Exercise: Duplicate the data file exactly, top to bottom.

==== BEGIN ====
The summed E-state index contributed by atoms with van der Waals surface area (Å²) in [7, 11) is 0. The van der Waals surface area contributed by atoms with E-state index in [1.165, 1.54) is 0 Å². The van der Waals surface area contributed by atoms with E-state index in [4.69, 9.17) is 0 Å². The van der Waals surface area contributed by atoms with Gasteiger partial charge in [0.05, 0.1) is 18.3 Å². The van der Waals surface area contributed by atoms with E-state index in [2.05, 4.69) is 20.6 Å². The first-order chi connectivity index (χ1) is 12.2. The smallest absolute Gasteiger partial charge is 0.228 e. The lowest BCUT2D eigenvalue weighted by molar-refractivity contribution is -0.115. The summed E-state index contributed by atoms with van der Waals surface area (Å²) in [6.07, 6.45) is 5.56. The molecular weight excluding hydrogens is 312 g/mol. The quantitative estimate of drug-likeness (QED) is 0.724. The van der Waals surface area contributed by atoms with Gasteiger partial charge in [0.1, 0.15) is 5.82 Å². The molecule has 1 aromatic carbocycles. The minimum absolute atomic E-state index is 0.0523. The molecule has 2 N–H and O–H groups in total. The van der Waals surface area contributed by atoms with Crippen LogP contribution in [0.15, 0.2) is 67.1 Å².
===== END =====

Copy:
The summed E-state index contributed by atoms with van der Waals surface area (Å²) in [7, 11) is 0. The van der Waals surface area contributed by atoms with E-state index in [1.165, 1.54) is 0 Å². The van der Waals surface area contributed by atoms with E-state index in [4.69, 9.17) is 0 Å². The van der Waals surface area contributed by atoms with Gasteiger partial charge in [0.05, 0.1) is 18.3 Å². The van der Waals surface area contributed by atoms with E-state index in [2.05, 4.69) is 20.6 Å². The first-order chi connectivity index (χ1) is 12.2. The smallest absolute Gasteiger partial charge is 0.228 e. The lowest BCUT2D eigenvalue weighted by molar-refractivity contribution is -0.115. The summed E-state index contributed by atoms with van der Waals surface area (Å²) in [6.07, 6.45) is 5.56. The molecular weight excluding hydrogens is 312 g/mol. The quantitative estimate of drug-likeness (QED) is 0.724. The van der Waals surface area contributed by atoms with Gasteiger partial charge in [0.1, 0.15) is 5.82 Å². The molecule has 1 aromatic carbocycles. The minimum absolute atomic E-state index is 0.0523. The molecule has 2 N–H and O–H groups in total. The van der Waals surface area contributed by atoms with Crippen LogP contribution in [0.15, 0.2) is 67.1 Å².